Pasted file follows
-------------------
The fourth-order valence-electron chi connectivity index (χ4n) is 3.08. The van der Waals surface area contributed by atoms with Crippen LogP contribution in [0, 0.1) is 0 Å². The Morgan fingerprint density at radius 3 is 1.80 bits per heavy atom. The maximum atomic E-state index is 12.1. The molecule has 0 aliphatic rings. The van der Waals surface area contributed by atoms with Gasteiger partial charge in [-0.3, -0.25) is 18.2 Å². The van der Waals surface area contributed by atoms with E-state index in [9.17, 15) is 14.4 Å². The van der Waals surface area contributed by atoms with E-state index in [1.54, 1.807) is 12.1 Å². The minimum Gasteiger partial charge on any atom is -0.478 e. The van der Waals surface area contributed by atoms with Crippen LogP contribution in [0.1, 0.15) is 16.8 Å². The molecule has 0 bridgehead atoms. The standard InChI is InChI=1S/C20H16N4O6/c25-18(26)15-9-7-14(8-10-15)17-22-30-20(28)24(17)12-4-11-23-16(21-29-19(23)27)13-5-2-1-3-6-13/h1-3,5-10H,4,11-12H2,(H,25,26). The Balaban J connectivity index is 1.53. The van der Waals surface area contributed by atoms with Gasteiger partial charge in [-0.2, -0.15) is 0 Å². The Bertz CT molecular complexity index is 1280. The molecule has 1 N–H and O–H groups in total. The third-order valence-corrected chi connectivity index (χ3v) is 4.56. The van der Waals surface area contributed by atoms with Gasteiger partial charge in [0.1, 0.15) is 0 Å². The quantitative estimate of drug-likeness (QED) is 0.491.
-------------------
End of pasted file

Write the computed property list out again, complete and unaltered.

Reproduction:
The fourth-order valence-electron chi connectivity index (χ4n) is 3.08. The van der Waals surface area contributed by atoms with Crippen LogP contribution in [0, 0.1) is 0 Å². The Morgan fingerprint density at radius 3 is 1.80 bits per heavy atom. The maximum atomic E-state index is 12.1. The molecule has 0 aliphatic rings. The van der Waals surface area contributed by atoms with Gasteiger partial charge in [-0.3, -0.25) is 18.2 Å². The van der Waals surface area contributed by atoms with E-state index in [9.17, 15) is 14.4 Å². The van der Waals surface area contributed by atoms with E-state index in [1.54, 1.807) is 12.1 Å². The minimum Gasteiger partial charge on any atom is -0.478 e. The van der Waals surface area contributed by atoms with Crippen LogP contribution in [0.1, 0.15) is 16.8 Å². The molecule has 0 bridgehead atoms. The standard InChI is InChI=1S/C20H16N4O6/c25-18(26)15-9-7-14(8-10-15)17-22-30-20(28)24(17)12-4-11-23-16(21-29-19(23)27)13-5-2-1-3-6-13/h1-3,5-10H,4,11-12H2,(H,25,26). The Balaban J connectivity index is 1.53. The van der Waals surface area contributed by atoms with Gasteiger partial charge in [-0.2, -0.15) is 0 Å². The Bertz CT molecular complexity index is 1280. The molecule has 1 N–H and O–H groups in total. The third-order valence-corrected chi connectivity index (χ3v) is 4.56. The van der Waals surface area contributed by atoms with Gasteiger partial charge in [0.1, 0.15) is 0 Å². The quantitative estimate of drug-likeness (QED) is 0.491.